Why Jamal Crawford Should Fear The NBA's New CBA, But Carmelo Anthony Should Not

Ken ParkContributor IISeptember 23, 2010

Income Distribution in the NBA
Income Distribution in the NBA

Without question, the NBA is a millionaire's club. But the prospect of the new Collective Bargaining Agreement is creating fear that the good times and glorious contracts are soon coming to an end. In anticipation, multiple players have asked their agents to restructure their deals to gain long-term security. Lost in this cloud of ambiguity is the fact that new CBA will impact different portions of the income distribution differentially.

If economics has taught us anything over the years, it is that capital will flow to where it's valued the most. Owners, while incompetent (at times), are not crazy—they know which side butters their bread. Superstars are the ones who get fans to buy season tickets, jerseys, and watch their teams on cable. As a result, superstars, like LeBron James, Kobe Bryant, and Dwyane Wade, will still be swimming in tens of millions of dollars in NBA salary under the new agreement.

Even if they do take some sort of a salary hit, superstars still have the luxury of substituting any shortfall in labor income with advertising and other sources of non-salaried income. But last time I checked, there was no little Nike Jamal Crawford puppet, no Samuel Dalembert shoe tour, Peja Stojakovic book signing, or Kenyon Martin movie. With smaller budgets to work with after signing their superstars, owners will surely work harder to find cheaper alternatives to overpriced role players. The Miami model of filling out the roster with capable, yet inexpensive veterans may become the rule rather than the exception. After all, while a Derrick Rose is irreplaceable, there are relatively more Kyle Korver substitutes—shooters that can space the floor.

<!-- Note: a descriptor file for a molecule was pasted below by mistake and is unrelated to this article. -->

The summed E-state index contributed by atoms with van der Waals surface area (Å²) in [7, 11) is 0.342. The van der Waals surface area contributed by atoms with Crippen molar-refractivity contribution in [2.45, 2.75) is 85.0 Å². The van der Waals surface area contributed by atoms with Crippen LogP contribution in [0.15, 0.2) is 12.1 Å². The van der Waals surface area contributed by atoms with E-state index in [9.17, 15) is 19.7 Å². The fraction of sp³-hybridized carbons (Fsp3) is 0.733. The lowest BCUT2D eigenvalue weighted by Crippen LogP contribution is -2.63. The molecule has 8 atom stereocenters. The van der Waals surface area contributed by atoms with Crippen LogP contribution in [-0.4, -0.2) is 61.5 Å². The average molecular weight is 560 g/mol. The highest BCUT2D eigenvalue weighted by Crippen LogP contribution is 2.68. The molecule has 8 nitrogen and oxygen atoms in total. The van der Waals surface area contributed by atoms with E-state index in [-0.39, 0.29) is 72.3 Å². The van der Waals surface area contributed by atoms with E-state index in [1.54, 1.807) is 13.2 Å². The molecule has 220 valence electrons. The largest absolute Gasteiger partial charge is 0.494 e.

That LeBron, DWade, Melo, and CP3 showed up to the recent owners/union meeting is probably neutral at best, but detrimental at worst for the future income of the average NBA player. The role player has far more to lose (as a percentage of lifetime earnings) than their superstar counterparts. If the bargaining turns to a lockout next season, the superstars will have the biggest incentives to cave first. Their place in the income distribution is more or less secure. Whereas for the J.R. Smith's of the NBA, the days of being paid six times their minimum salary may soon be over.